“We all understand the horrific impact that methamphetamine and other illegal drugs have on each and every individual who uses these substances. Many become addicted, lives are ruined, families are disrupted, and those in search of those illegal drugs often commit property crimes to fund their addiction.”
~ United States Attorney for the District of Idaho Wendy Olsen, calling methamphetamine trafficking the “biggest drug problem faced by Idaho”
Call it what you will – crank, crystal, speed, ice – methamphetamine is a intensely-addictive drug that destroys lives. According to the Idaho Meth Project, meth is the top drug choice and the #1 illicit drug problem in the state of Idaho.
What Is Methamphetamine?
Methamphetamine – meth – is a powerful stimulant that typically comes in two forms:
- a white, crystalline powder that is either snorted, swallowed, or injected
- crystals that look like shards of glass or rock candy that are smoked in a glass pipe
Immediately after snorting, swallowing, smoking, or injecting methamphetamines the user will feel an intense euphoric rush of excitement and pleasure that will last no more than half an hour.
To avoid coming down – “crashing” – users will binge on the drug again and again until they either collapse or run out of money.
Every single time a person uses methamphetamines, the drug can cause significant – potentially permanent – physical and psychological damage, including:
- anxiety/depression/unpredictable behavior
- extreme sleeplessness
- compulsive physical activity, including the performance of meaningless, repetitive tasks
- loss of appetite/extreme weight loss
- dilated pupils
- dangerously-high body temperature/sweating
- extremely dry mouth/cracked teeth/horrific tooth decay – “meth mouth”
- skin infections
- increased blood pressure
- damaged nerves within the brain
Heavy use of methamphetamines can cause serious complications in a relatively short period of time:
- psychotic behavior/extreme risk of violence
- heart infections
- damage to lungs/kidneys/liver
- lead poisoning
- brain damage resembling Alzheimer’s
- needle users will face an increased risk of HIV/AIDS and hepatitis
Meth users will also experience an almost surreal change in appearance. Meth usage causes the body’s blood vessels to constrict, cutting off the blood flow, which in turn weakens blood vessels and makes it harder for the body to heal itself.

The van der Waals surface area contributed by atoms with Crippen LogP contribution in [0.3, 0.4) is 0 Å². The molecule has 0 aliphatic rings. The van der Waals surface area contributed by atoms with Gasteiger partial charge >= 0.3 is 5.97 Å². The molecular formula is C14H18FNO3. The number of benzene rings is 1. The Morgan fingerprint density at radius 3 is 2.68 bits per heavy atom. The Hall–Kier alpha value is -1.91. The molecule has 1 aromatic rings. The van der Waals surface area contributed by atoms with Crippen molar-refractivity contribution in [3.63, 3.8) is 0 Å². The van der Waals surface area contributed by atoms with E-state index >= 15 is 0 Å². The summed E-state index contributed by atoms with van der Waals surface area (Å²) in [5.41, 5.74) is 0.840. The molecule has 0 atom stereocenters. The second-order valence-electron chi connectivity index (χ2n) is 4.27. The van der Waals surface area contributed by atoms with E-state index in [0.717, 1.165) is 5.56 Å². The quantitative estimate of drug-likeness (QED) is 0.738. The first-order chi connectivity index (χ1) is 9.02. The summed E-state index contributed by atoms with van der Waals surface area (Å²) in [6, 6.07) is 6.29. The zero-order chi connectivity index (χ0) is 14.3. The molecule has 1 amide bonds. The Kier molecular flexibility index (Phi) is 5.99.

So, while a meth addict may feel more attractive, desirable, and confident, the drug is actually destroying their appearance.
Brett King, a deputy from neighboring Oregon’s Multnomah County Sheriff’s Department, says, “Some people I have in here over 100 times, and I can look over a 10, 15, 20-year period and see how they’ve deteriorated, how they’ve changed. Some were quite attractive when they began to come to jail – young people who were full of health and had everything going for them… And now they’re a shell of what they once were.”
The Reality of Methamphetamines in Idaho
Because of its unique geography, a huge flow of illegal drugs arrives in the state – including methamphetamines. Canyon County Sheriff Kieran Donohue says, “There are numerous routes. It’s going to go north, it’s going to go west, it’s going to go east, but ultimately for us in Idaho, it’s going to land in the treasure Valley.”
The Idaho State Police released their statewide drug and alcohol report in July 2016, and it revealed that 38.9% of all charges for transporting/importing drugs in the years 2006-2013 involved methamphetamines. That is higher than any other drug – including marijuana. Because of that, Canyon and Ada Counties have been designated as High Intensity Drug Trafficking Areas (HIDTA).
Other telling statistics about methamphetamines in Idaho include:
- Among Idaho teenagers, 20% see no risk in experimenting with meth once or twice
- One-quarter of Idaho teenagers and 38% of Idaho young adults think that meth is a good weight-loss method
- 4 out of 5 deprived-child placements made by Idaho Health and Welfare are because of drug abuse. Meth is the most commonly-involved drug.
- Three-quarters of male offenders with a drug problem self-report that meth is their drug of choice.
- Over 60% of Idaho felons in drug court say that meth is their drug of choice.
- The State of Idaho spends $66 million a year to house male inmates who self-report having a meth problem.
There is no mistaking it – methamphetamine is a brutal killer, and if you or someone you care about has a problem with this dangerous stimulant, it is absolutely imperative that help is sought immediately.
If you or someone you care about has a problem with methamphetamines or any other illicit drug, contact Ashwood Recovery today – the most-trusted name in Boise, Idaho, outpatient drug and alcohol rehab.
Using a comprehensive evidence-based treatment strategy, the professionals at Ashwood Recovery offers the most complete program of recovery in the region, allowing suffering addicts, alcoholics, and their families to get the help they need to regain control of their lives.